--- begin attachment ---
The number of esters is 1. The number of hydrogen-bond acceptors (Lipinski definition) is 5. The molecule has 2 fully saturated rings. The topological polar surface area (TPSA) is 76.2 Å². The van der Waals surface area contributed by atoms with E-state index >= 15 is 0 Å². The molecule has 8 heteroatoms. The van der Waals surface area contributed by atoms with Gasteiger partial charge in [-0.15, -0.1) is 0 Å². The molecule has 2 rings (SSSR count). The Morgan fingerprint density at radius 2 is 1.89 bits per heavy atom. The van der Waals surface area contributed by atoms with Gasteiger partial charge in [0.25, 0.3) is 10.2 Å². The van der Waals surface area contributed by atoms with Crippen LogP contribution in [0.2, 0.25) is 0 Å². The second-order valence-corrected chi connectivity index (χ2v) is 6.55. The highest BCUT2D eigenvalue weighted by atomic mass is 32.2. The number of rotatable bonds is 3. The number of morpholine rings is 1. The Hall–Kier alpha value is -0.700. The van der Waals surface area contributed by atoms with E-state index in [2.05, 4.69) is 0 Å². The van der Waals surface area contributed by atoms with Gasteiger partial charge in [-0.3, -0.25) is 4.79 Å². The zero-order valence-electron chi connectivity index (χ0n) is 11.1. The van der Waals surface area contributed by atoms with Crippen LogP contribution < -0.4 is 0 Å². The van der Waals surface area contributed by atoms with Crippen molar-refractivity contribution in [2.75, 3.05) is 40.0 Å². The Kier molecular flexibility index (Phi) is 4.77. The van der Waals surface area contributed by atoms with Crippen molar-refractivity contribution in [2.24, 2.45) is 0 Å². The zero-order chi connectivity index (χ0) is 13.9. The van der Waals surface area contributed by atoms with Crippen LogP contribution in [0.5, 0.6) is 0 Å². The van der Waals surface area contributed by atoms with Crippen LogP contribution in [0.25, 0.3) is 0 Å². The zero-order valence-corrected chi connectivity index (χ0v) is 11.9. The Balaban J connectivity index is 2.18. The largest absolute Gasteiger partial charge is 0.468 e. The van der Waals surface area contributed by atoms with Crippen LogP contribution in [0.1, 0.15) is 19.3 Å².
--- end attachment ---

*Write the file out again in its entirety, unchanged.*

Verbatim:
The number of esters is 1. The number of hydrogen-bond acceptors (Lipinski definition) is 5. The molecule has 2 fully saturated rings. The topological polar surface area (TPSA) is 76.2 Å². The van der Waals surface area contributed by atoms with E-state index >= 15 is 0 Å². The molecule has 8 heteroatoms. The van der Waals surface area contributed by atoms with Gasteiger partial charge in [-0.15, -0.1) is 0 Å². The molecule has 2 rings (SSSR count). The Morgan fingerprint density at radius 2 is 1.89 bits per heavy atom. The van der Waals surface area contributed by atoms with Gasteiger partial charge in [0.25, 0.3) is 10.2 Å². The van der Waals surface area contributed by atoms with Crippen LogP contribution in [0.2, 0.25) is 0 Å². The second-order valence-corrected chi connectivity index (χ2v) is 6.55. The highest BCUT2D eigenvalue weighted by atomic mass is 32.2. The number of rotatable bonds is 3. The number of morpholine rings is 1. The Hall–Kier alpha value is -0.700. The van der Waals surface area contributed by atoms with E-state index in [2.05, 4.69) is 0 Å². The van der Waals surface area contributed by atoms with Gasteiger partial charge in [-0.3, -0.25) is 4.79 Å². The zero-order valence-electron chi connectivity index (χ0n) is 11.1. The van der Waals surface area contributed by atoms with Crippen LogP contribution < -0.4 is 0 Å². The van der Waals surface area contributed by atoms with Crippen molar-refractivity contribution in [2.75, 3.05) is 40.0 Å². The Kier molecular flexibility index (Phi) is 4.77. The van der Waals surface area contributed by atoms with Crippen molar-refractivity contribution in [2.24, 2.45) is 0 Å². The zero-order chi connectivity index (χ0) is 13.9. The van der Waals surface area contributed by atoms with Crippen LogP contribution in [0.5, 0.6) is 0 Å². The van der Waals surface area contributed by atoms with Crippen LogP contribution in [0.25, 0.3) is 0 Å². The zero-order valence-corrected chi connectivity index (χ0v) is 11.9. The Balaban J connectivity index is 2.18. The largest absolute Gasteiger partial charge is 0.468 e. The van der Waals surface area contributed by atoms with Crippen LogP contribution in [0.1, 0.15) is 19.3 Å².